This post is the third installment to deconstruct and renovate our lives that have taken on the “personal reality show” traits. This default setting we have to center our lives around our desires, wants, needs, and shortcomings, keep us stuck. Gone is the life-giving existence that comes from understanding that Reality is the realm of God–It’s not about us. We are invited into a richer, deeper Story that isn’t gained or lost with our successes or failures. God is the Star of the show, and it’s his Story. This is a life lived in the realm of peace/shalom. Lay your burdens down, friend.

You may have some ideas in mind of what life looks like once this changeover has been made. I’m hoping you’ll share your ideas about it. I’ll 5 ways a person lives out a greater Story, and maybe we can all learn something.

When you live the bigger Story…

1. You regularly  make and keep unlikely friends.

You don’t see people as tools for your own purposes, or to satisfy your desires and needs. No one is beneath you in the social strata, because you can well see that it’s not your story, but God’s. God’s Story includes all people, so you do too.

2. You regularly give to those who cannot repay you.

(Volunteer) Your actions stop being about personal gratification and getting ahead in some way. Giving freely punctuates this idea. You realize that generosity is life-giving in its own right, and it’s a win-win situation.

3. You shut up more, ask questions, and wait for the full answer.

Talking with people isn’t about saying something, being heard, or pitching some kind of agenda. It’s about the other person. You ask questions to know better, to understand better, and you give up the selfishness inherent in small story communication.

4. You stop self-promoting.

Making sure others see you in a certain light doesn’t balloon anymore as a thrust of your interactions. Sharing has nothing to do with making yourself look good, or impressing people. The self-centeredness is gutted from your words and actions, making life about something far bigger and better than you.

5. You listen.

In small stories we listen to get an edge. Sometimes what we call “listening” is really just pausing briefly out of some rudimentary convention, so that when we speak, we can be better heard (but only because we aren’t literally talking over someone). It boils down to merely “listening” for a chance to speak; but this is not genuine listening. When we listen, we change. The interaction makes us somehow different than we were before.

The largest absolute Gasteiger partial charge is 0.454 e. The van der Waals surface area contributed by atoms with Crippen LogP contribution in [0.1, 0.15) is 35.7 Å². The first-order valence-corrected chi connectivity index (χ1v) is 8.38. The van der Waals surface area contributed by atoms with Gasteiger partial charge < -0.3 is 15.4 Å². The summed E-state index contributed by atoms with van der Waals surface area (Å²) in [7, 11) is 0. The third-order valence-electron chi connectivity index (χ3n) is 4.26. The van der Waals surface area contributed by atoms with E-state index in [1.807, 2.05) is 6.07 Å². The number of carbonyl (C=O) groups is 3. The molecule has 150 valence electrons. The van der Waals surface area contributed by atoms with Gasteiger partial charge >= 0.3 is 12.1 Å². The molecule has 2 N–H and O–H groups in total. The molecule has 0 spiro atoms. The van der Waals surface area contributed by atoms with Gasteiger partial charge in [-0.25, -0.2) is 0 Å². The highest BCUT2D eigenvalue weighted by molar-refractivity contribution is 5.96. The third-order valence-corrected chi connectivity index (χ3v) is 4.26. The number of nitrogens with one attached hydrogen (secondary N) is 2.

If you train with these 5 ways of interacting and seeing Reality in mind, it will give you no choice but to improve your life as you yield to a bigger Story.

Share your thoughts…

Banqueting Table, Part 3: Factory Food and Slow Cookers

Mass produced factory food, simply re-heat.

I’m not a big fan of prepared foods, like the one you see above.

But, I have to admit, usually when food comes from a factory, it’s quick and simple.

It’s also sealed with cellophane and full of sodium to keep it “fresh”. How long could you keep this “meal” before heating it? …months for sure, maybe a year. It’s a bit of a one-size-fits-all cuisine approach, right?

A frozen meal typically comes tidy, in a divided plate. So, no mess, no worries. There’s no long prep time, no plate, just a piece of plastic flatware is needed-say a “spork”–to cover any food texture. One might not even need a napkin, if one eats it…calmly. But, I think, you’d have to be on the verge of starvation, have non working taste buds, or have little experience with eating delectable food if you wish to devour this quickly. Not too many salivate over or pine for pre-fab food, like only a mother a factory could manufacture.